“Now there were in the church that was at Antioch” may be restated as, “Now there were at Antioch in the church that was there.” This was Antioch in Syria, where there was an existing Gospel church, and where the disciples were first called Christians; from there Saul and Barnabas had been sent to Jerusalem during a time of famine, with a collection taken-up for the poor saints there, and now they had returned to Antioch. Prophets were a regular part of the ministry of the Church at that time (see Acts 11:27; Acts 21:9, 10; Romans 12:6, 7; 1 Corinthians 12:10, 28; 1 Corinthians 13:2; 1 Corinthians 14:1; 1 Corinthians 14:22, 24, 31, 32; Ephesians 4:11; Acts 4:26). Remember, Luke is writing from the standpoint of many years later. The mention and naming of the prophets and teachers in the clauses which follow are intended to indicate how rich Antioch was in prominent resources for sending forth messengers of the Gospel, which was now to take place. Thus the mother-church of Gentile Christianity had become the seminary of the mission to the Gentiles.

In this chapter and forward the scene of the great drama of Christianity is transferred from Jerusalem to Antioch. The role, which has previously been played by Peter and John and James, is now taken up by Barnabas and Saul, soon, however, to be classified as Paul and Barnabas. The completeness of the details in this narrative suggests that the writer himself was at Antioch during this period.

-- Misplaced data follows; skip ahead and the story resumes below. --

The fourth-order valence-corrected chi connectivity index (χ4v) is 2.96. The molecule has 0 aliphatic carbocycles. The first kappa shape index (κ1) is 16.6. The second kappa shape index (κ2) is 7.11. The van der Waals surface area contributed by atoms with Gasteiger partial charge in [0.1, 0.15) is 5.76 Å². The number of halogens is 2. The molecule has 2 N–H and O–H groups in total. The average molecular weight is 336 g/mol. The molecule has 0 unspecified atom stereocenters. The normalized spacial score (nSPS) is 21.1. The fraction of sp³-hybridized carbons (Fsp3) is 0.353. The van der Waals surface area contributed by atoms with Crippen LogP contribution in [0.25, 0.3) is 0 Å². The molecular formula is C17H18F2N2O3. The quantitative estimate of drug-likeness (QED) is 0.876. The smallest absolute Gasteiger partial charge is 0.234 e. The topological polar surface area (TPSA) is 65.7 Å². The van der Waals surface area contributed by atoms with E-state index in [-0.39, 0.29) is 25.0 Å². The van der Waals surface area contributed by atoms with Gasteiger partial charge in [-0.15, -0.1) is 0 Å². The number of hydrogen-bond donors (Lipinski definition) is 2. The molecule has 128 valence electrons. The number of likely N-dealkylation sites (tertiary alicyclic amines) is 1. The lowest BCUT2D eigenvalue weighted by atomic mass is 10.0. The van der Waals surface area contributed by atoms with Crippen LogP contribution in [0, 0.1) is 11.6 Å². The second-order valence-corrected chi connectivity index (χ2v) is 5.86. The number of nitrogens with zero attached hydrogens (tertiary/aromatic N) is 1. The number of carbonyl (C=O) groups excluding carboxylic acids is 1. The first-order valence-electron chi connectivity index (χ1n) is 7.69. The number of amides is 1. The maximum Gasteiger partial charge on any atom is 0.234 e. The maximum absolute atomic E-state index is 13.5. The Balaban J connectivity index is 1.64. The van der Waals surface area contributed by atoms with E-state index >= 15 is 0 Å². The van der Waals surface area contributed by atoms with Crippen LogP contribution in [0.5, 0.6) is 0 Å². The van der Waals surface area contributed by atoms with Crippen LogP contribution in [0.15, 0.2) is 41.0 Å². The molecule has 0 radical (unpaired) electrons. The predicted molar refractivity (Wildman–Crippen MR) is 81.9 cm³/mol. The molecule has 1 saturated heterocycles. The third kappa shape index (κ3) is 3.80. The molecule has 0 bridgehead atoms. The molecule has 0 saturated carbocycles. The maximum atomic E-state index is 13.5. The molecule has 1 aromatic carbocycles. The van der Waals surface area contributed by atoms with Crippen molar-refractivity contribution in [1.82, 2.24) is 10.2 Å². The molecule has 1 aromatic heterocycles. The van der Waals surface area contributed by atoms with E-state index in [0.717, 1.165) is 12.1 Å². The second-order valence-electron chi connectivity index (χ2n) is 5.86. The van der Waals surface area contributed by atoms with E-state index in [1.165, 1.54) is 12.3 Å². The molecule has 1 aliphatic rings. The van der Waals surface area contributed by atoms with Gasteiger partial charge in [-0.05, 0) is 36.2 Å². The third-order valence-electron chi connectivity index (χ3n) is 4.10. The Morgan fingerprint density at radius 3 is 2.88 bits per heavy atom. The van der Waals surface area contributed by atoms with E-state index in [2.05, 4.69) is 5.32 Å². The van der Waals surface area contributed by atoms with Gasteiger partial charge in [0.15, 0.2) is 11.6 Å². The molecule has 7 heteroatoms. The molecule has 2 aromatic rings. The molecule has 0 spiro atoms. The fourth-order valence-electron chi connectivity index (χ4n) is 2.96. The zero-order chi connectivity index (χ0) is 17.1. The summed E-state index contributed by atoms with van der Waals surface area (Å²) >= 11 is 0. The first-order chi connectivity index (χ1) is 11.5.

We have now come to the history of those three great journeys which the Apostle to the Gentiles undertook in his special work. It

is fitting that the point of departure should be Antioch, the city in which Gentiles had first been joined to the Church in large numbers, and where, as of yet, there had risen no difficulty about the way in which they were received.

Certain prophets and teachers
The “teachers” would appear to differ from the prophets in that they were not under the rapturous influence of the Holy Spirit, and did not utter encouragements or prophecies, but were instructors of Christian truth, under the teaching of the Spirit. Some of them, it seems, were the acknowledged pastors of the church, and some only occasionally resided at Antioch: Paul and Barnabas were of the latter group.Teachers are mentioned several times in the New Testament, as an order of ministers. (See 1 Corinthians 12:28-29; Ephesians 4:11; 2 Peter 2:1) Their precise rank and duty are not known. It is probable that those mentioned here as prophets were the same persons as the teachers. There were some at Antioch, such as Agabus and others, who were both prophets and teachers; who had both a gift of foretelling things to come, which implies a more direct message from God, coming from the Holy Ghost, and of explaining the prophecies of the Old Testament, through systematic instruction, in which reason and reflection had a part, and of teaching the people evangelici truths; these, at least some of them, came to Antioch from Jerusalem—“And in these days came prophets from Jerusalem to Antioch” (Acts 11:27). The higher gift of prophecy commonly included the lower gift of teaching. Jesus said this about John the Baptist, “But what did you go out to see? A prophet? Yes, I tell you, and more than a prophet” (Luke 7:26).John was known to be a prophet; and his fame drew vast numbers to see and hear him, since there had not been a prophet among the Jews for hundreds of years.